Dame Fiona Kidman, a Unity Books staple for many years, will be in-store discussing her new novel This Mortal Boy with Redmer Yska on Monday 2nd July (12-12:45pm) 2018.
Albert Black was the second to last person to be executed in New Zealand in 1955. He was just 20 years old — a young man who had come from Belfast under the assisted immigrant programme when he was 18. Kidman says she was 15 at the time, and the horror of the hanging and the bald newspaper reportage made a huge impact on her. Black’s final words, as the hangman covered his head, were, ‘I wish you all a merry Christmas, gentlemen, and a prosperous New Year.’ What was his story? Kidman went to Belfast to research this young man for her compelling and important new novel, This Mortal Boy.
Fiona took a moment out of her busy Damehood to answer our Unity author interview questions…
WHAT ARE YOU CURRENTLY READING AND HOW DID YOU DISCOVER THE BOOK(S)?
I am reading Paula Morris’ False River, a collection of short stories and essays. I find we have a surprising number of things in common, not least learning to read in ways that surprised our teachers. I learned officially to read when I was in a hospital, from a visiting hospital teacher. I found Paula’s essays about her parents particularly moving.
WHO ARE YOUR FAVOURITE WRITERS AND WHAT DO YOU LOVE ABOUT THEM?
They vary over time. I could say Chekhov, Marguerite Duras, Charles Dickens, but that would put me in a time warp, the early influences.
Canadian writer Alice Munro still feels contemporary, although she says she has retired. Anne Enright and Sebastian Barry are two writers of the moment who I intensely admire. Perhaps it is the Irish in me (my father was Irish) but the way they tell a story and the fluidity of their language speaks to me to me.
WHAT BOOKS ARE ON YOUR BEDSIDE TABLE?
Seamus Heaney’s Open Ground Poems 1966-1996; The Only Story by Julian Barnes; Driving to Treblinka by Diana Wichtel.
WHAT IS YOUR FAVOURITE BOOK-TO-FILM ADAPTATION?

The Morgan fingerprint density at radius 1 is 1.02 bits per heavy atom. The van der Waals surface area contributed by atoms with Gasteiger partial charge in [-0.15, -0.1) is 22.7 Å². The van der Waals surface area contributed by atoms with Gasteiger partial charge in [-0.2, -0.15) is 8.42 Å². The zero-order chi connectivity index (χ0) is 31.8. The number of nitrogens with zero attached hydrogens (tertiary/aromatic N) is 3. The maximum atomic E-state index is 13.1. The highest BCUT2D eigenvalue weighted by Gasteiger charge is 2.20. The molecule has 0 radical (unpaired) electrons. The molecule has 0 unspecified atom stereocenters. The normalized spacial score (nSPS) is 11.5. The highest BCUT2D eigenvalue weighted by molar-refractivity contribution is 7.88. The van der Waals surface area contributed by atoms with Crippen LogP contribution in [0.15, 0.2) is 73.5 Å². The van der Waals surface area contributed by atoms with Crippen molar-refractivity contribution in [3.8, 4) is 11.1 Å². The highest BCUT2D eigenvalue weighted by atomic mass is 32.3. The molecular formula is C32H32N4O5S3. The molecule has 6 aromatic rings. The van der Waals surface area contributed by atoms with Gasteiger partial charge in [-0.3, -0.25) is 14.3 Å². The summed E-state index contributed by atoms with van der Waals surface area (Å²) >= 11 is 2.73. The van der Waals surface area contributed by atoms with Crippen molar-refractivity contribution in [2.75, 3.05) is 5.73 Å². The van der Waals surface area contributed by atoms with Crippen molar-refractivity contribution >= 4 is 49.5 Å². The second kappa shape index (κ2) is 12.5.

I found Away from Her, starring Julie Christie, intensely moving. It’s based on the Alice Munro story The Bear Came Over the Mountain about a woman with Alzheimer’s and her husband’s loss event though she still lives. I have long contended that the tighter focus of short stories offer great possibilities for film adaptation, without the complexities that so many novels provide.
WHAT BOOK HAVE YOU RE-READ THE MOST AND WHY?
Almost anything by Alice Munro, but particularly Lives of Girls and Women. I mean she is a consummate fiction writer, no matter whether she is writing novels or short stories. She leads the reader almost unawares way into the aching realities of the heart in a way that as a writer I can only long to emulate.
WHO IS YOUR FAVOURITE LITERARY CHARACTER?
I am rather addicted to the bad girl Becky Sharp in Vanity Fair. She’s an awful mother and gets her comeuppance for her indiscretions, but she is witty and crafty and bold. I like Lydia Bennet in Pride and Prejudice too, simply because she breaks the rules. Neither of them are particularly admirable but they are not dull.
WHAT BOOK HAVE YOU ALWAYS BEEN MEANING TO READ BUT STILL HAVEN’T GOTTEN AROUND TO?
Remembrance of Things Past. Marcel Proust. I know I’m in good company. Life’s too short.
WHICH THREE WRITERS WOULD YOU HAVE OVER FOR DINNER?
Alice Munro, Marguerite Duras, Sebastian Barry.
WHAT WOULD YOU COOK THEM?
I’d start with a light vegetable soup, followed by chicken Parmagiano, very Mediterranean, my current pièce de résistance , a cheese course, then a dessert which would probably have come from Moore Wilson’s cabinet . Lots of wine.
HOW ARE YOUR BOOKS SHELVED AND ORGANISED AT HOME?
They line almost every room of my house, and some are stacked on the floor beneath the shelves. I was a librarian once, so the shelved ones are organised alphabetically. I don’t do Dewey Decimal but I’m conscious of placing non-fiction in rough categories.
Photo credit to Robert Cross